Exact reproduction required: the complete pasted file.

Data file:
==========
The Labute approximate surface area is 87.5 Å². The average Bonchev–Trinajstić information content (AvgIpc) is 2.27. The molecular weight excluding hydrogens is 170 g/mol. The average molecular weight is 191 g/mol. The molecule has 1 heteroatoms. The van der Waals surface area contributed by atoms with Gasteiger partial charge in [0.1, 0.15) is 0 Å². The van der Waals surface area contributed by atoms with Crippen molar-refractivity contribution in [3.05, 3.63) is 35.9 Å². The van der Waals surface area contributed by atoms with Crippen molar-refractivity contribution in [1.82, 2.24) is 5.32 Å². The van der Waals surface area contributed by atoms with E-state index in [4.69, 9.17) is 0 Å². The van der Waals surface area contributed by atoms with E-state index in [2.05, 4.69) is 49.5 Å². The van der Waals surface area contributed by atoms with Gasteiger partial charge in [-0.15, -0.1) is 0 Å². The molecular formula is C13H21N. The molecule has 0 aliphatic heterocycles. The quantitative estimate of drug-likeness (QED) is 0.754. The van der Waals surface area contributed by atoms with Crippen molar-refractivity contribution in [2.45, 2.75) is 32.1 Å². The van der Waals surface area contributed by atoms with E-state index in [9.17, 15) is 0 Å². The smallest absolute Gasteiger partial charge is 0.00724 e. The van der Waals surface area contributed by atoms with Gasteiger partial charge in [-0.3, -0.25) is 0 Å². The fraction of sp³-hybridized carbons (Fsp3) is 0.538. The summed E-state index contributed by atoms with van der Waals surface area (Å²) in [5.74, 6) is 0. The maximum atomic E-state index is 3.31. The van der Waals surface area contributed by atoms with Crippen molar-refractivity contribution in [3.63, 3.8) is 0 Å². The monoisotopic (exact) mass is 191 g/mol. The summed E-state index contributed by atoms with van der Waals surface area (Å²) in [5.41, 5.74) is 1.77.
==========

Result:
The Labute approximate surface area is 87.5 Å². The average Bonchev–Trinajstić information content (AvgIpc) is 2.27. The molecular weight excluding hydrogens is 170 g/mol. The average molecular weight is 191 g/mol. The molecule has 1 heteroatoms. The van der Waals surface area contributed by atoms with Gasteiger partial charge in [0.1, 0.15) is 0 Å². The van der Waals surface area contributed by atoms with Crippen molar-refractivity contribution in [3.05, 3.63) is 35.9 Å². The van der Waals surface area contributed by atoms with Crippen molar-refractivity contribution in [1.82, 2.24) is 5.32 Å². The van der Waals surface area contributed by atoms with E-state index in [4.69, 9.17) is 0 Å². The van der Waals surface area contributed by atoms with E-state index in [2.05, 4.69) is 49.5 Å². The van der Waals surface area contributed by atoms with Gasteiger partial charge in [-0.15, -0.1) is 0 Å². The molecular formula is C13H21N. The molecule has 0 aliphatic heterocycles. The quantitative estimate of drug-likeness (QED) is 0.754. The van der Waals surface area contributed by atoms with Crippen molar-refractivity contribution in [2.45, 2.75) is 32.1 Å². The van der Waals surface area contributed by atoms with E-state index in [9.17, 15) is 0 Å². The smallest absolute Gasteiger partial charge is 0.00724 e. The van der Waals surface area contributed by atoms with Gasteiger partial charge in [-0.3, -0.25) is 0 Å². The fraction of sp³-hybridized carbons (Fsp3) is 0.538. The summed E-state index contributed by atoms with van der Waals surface area (Å²) in [5.74, 6) is 0. The maximum atomic E-state index is 3.31. The van der Waals surface area contributed by atoms with Crippen molar-refractivity contribution in [3.63, 3.8) is 0 Å². The monoisotopic (exact) mass is 191 g/mol. The summed E-state index contributed by atoms with van der Waals surface area (Å²) in [5.41, 5.74) is 1.77.